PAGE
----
The “S” word

Many organizations struggle with it. It’s a real problem preventing progress. And it’s the “S” word everyone knows about but can’t seem to resolve.

Yep … silos.

Guarding Fort Knox (and Losing the Gold)

Silos exist in nearly every organization, and they’re often deeply entrenched. Their inhabitants guard them like the entrance to Fort Knox. And therein lies the problem.

As long as your colleagues are dedicated to their particular silos, they essentially have blinders on. Nothing else really matters to them except what happens to, and what impacts, their silo. This causes them to play politics, advocate solely for their silo and fiercely protect what they think is most important.

But if everyone focuses on protecting their silos, then they aren’t focused on what’s most important—the goals of the whole organization. They guard their fortresses in vain because the real treasure is slipping through their fingers.

Play Basketball, Not Tennis

I love the game of basketball, and I play as often as I can. But I’ve also dabbled in tennis. And folks, these sports could not be more different.

Let’s talk about tennis first. All team members meet at the courts together, but we then go our separate ways. We play individual tennis matches against our opponents, gather at the end of the session, add up everyone’s match wins/losses and determine which team won.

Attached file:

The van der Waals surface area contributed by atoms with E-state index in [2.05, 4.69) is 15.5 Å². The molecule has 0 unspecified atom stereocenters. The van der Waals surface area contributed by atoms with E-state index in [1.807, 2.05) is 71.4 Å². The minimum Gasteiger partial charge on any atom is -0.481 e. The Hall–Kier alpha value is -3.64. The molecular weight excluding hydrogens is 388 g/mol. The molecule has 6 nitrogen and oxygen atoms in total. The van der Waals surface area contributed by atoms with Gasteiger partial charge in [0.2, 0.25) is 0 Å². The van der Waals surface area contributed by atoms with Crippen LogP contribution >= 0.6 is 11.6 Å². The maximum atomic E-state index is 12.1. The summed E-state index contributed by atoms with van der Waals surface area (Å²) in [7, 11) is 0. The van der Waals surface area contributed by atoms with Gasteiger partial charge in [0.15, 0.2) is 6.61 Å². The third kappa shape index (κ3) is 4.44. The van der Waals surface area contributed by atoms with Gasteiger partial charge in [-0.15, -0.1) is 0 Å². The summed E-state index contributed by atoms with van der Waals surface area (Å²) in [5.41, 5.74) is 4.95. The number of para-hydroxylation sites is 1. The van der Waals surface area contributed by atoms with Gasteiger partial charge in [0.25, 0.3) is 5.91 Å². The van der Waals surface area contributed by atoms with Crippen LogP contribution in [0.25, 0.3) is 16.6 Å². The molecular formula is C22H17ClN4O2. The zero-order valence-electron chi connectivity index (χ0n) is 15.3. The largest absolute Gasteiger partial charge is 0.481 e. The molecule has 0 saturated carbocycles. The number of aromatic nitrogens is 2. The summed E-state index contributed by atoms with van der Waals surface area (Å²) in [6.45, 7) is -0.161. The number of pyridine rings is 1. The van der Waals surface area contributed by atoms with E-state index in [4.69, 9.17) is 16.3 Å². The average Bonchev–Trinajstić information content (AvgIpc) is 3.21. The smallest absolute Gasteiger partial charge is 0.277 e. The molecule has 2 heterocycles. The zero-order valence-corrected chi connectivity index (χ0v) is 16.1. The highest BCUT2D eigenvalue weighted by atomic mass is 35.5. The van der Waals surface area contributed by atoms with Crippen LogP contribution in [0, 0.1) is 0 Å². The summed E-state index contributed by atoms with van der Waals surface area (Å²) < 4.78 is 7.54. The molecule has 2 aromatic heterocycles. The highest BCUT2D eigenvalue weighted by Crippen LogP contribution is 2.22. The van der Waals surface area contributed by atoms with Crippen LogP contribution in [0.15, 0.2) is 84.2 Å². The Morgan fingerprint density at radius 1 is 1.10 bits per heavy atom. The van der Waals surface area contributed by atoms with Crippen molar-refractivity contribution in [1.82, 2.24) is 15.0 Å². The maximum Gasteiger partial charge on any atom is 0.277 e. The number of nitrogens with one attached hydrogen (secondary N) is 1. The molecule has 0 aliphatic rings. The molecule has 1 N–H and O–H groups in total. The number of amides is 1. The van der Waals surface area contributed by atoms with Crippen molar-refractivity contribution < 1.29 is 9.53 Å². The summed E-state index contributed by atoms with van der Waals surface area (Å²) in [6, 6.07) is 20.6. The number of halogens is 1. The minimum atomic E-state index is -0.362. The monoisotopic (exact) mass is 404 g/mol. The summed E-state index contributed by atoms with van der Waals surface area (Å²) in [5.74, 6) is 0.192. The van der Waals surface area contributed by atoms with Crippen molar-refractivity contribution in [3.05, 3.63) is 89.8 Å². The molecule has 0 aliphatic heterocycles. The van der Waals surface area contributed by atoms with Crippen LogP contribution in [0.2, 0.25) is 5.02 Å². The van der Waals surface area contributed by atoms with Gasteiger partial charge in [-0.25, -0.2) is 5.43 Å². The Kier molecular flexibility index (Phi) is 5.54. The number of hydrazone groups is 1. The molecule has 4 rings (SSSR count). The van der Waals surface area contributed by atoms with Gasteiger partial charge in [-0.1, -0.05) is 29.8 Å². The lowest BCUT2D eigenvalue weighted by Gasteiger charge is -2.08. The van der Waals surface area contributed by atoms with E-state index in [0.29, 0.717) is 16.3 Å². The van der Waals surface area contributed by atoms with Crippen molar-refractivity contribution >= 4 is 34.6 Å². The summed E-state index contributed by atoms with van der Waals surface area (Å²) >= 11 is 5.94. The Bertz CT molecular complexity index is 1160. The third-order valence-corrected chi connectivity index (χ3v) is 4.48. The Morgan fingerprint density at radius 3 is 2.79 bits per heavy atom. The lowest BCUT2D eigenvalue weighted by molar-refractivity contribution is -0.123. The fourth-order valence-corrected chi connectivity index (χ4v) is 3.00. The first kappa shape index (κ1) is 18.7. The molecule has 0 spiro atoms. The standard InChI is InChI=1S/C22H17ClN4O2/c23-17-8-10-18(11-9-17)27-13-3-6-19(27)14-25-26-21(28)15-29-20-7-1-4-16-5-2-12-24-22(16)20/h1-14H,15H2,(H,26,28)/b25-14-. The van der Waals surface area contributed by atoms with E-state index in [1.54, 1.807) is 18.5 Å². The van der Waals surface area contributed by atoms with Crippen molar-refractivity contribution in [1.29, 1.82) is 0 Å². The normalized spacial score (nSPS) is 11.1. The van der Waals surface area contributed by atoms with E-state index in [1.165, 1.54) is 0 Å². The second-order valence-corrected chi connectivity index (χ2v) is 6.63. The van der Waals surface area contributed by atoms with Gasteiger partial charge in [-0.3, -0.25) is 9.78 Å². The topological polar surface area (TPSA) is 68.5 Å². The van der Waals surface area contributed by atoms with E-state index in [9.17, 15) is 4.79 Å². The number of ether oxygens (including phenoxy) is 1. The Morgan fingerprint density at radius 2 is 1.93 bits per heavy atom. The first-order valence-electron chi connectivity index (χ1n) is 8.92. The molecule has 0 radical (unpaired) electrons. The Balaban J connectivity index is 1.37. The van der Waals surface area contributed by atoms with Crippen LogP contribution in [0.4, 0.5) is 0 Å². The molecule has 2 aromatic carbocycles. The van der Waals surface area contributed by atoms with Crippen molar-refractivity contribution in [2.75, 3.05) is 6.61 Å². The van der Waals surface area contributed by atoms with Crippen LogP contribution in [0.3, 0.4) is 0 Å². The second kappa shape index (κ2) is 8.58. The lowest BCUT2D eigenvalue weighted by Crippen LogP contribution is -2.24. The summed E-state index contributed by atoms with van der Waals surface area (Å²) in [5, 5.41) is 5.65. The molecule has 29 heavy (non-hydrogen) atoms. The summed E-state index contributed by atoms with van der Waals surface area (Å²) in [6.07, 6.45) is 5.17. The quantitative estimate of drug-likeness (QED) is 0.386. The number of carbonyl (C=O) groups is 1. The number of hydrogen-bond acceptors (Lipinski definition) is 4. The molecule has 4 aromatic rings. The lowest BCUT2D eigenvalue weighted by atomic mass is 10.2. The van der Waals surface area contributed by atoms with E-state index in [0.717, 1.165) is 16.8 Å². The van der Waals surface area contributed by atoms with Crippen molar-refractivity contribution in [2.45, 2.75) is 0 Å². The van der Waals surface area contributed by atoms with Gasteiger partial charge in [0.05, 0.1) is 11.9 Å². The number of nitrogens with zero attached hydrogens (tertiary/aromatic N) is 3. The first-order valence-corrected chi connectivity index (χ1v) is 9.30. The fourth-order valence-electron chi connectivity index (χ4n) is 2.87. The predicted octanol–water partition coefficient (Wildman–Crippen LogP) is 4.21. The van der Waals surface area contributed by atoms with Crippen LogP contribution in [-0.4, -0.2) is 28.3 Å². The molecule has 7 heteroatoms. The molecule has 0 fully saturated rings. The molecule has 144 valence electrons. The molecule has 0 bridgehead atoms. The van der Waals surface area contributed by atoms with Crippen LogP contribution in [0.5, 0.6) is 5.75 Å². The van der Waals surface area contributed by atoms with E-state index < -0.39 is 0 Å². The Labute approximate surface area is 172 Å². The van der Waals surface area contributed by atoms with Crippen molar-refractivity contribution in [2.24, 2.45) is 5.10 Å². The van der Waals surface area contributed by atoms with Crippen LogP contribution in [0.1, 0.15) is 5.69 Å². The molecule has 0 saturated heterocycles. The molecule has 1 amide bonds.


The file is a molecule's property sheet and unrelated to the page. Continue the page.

Basketball is completely different, right? With the beautiful game of basketball, five players are on the court at the same time with the same objective. They must play together, in the truest sense of the word.

They must move together, defend together, rely on each other’s strengths, compensate for weaknesses and sacrifice for the good of the team. Sometimes it’s better for the team if I assist rather than score. Sometimes my teammates must hold me accountable because I caused a turnover. Sometimes I need to sit on the bench and support the team in a different way.

Learn to Score Together

Too many organizations are playing tennis matches. We meet as a “team” once a week or so and tell each other how our matches are going. That’s it.

We need to play as a basketball team instead.

What’s the game plan for our organization? What’s the goal? What’s the strategy? How can we score more points? How can we defend better? Are we holding each other accountable for results?

What do you need from me to succeed, even if that means diminishing my role (and ego)? What will you provide, or sacrifice, to get organization-wide results?

Play the game with one focus. Rely on each other to be successful. And align every team member with your credit union’s vision.

Because when we play as a true team, there’s no counting how many points we’ll score.

Shawn Temple

Shawn Temple

Shawn Temple has served the credit union industry since 1996, holding positions in both senior and middle management across lending, operations, compliance, marketing, training and project management. Since joining On ... Web: Details